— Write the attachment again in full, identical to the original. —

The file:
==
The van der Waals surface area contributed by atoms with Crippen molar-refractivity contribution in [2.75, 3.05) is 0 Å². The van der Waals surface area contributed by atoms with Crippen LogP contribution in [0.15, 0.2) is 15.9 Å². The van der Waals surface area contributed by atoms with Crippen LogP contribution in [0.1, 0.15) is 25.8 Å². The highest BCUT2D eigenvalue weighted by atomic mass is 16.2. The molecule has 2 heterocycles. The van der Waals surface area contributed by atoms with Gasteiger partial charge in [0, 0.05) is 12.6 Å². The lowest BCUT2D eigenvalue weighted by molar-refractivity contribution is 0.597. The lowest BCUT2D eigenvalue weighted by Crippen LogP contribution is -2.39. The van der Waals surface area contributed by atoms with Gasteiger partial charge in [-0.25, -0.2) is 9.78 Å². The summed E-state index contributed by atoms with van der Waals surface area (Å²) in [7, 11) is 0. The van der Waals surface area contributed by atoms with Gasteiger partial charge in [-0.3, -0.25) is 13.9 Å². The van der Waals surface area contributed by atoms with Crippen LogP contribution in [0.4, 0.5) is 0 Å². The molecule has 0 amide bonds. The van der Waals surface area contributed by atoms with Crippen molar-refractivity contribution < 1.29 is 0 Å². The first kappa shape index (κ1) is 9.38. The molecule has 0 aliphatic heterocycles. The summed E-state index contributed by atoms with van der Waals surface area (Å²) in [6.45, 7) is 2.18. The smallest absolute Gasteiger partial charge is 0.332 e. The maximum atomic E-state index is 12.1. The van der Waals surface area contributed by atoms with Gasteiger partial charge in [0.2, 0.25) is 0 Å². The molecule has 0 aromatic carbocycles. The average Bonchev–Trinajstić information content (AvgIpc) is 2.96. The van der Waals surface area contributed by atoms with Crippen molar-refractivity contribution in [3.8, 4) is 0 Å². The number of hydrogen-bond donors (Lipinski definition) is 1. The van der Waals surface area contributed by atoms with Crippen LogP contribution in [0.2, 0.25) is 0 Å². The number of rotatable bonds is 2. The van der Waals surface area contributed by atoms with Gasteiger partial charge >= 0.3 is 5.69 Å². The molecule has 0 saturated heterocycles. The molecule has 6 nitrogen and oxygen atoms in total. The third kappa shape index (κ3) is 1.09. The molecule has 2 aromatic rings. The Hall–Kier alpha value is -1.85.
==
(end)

The van der Waals surface area contributed by atoms with Crippen molar-refractivity contribution in [2.75, 3.05) is 0 Å². The van der Waals surface area contributed by atoms with Crippen LogP contribution in [0.15, 0.2) is 15.9 Å². The van der Waals surface area contributed by atoms with Crippen LogP contribution in [0.1, 0.15) is 25.8 Å². The highest BCUT2D eigenvalue weighted by atomic mass is 16.2. The molecule has 2 heterocycles. The van der Waals surface area contributed by atoms with Gasteiger partial charge in [0, 0.05) is 12.6 Å². The lowest BCUT2D eigenvalue weighted by molar-refractivity contribution is 0.597. The lowest BCUT2D eigenvalue weighted by Crippen LogP contribution is -2.39. The van der Waals surface area contributed by atoms with Gasteiger partial charge in [-0.25, -0.2) is 9.78 Å². The summed E-state index contributed by atoms with van der Waals surface area (Å²) in [7, 11) is 0. The van der Waals surface area contributed by atoms with Gasteiger partial charge in [-0.3, -0.25) is 13.9 Å². The van der Waals surface area contributed by atoms with Crippen LogP contribution in [0.4, 0.5) is 0 Å². The molecule has 0 amide bonds. The van der Waals surface area contributed by atoms with Crippen molar-refractivity contribution < 1.29 is 0 Å². The first kappa shape index (κ1) is 9.38. The molecule has 0 aliphatic heterocycles. The summed E-state index contributed by atoms with van der Waals surface area (Å²) in [6.45, 7) is 2.18. The smallest absolute Gasteiger partial charge is 0.332 e. The maximum atomic E-state index is 12.1. The van der Waals surface area contributed by atoms with Gasteiger partial charge in [0.2, 0.25) is 0 Å². The molecule has 0 aromatic carbocycles. The average Bonchev–Trinajstić information content (AvgIpc) is 2.96. The van der Waals surface area contributed by atoms with Crippen molar-refractivity contribution in [3.8, 4) is 0 Å². The number of hydrogen-bond donors (Lipinski definition) is 1. The van der Waals surface area contributed by atoms with Crippen LogP contribution in [0.2, 0.25) is 0 Å². The number of rotatable bonds is 2. The van der Waals surface area contributed by atoms with Gasteiger partial charge >= 0.3 is 5.69 Å². The molecule has 0 saturated heterocycles. The molecule has 6 nitrogen and oxygen atoms in total. The third kappa shape index (κ3) is 1.09. The molecule has 2 aromatic rings. The Hall–Kier alpha value is -1.85.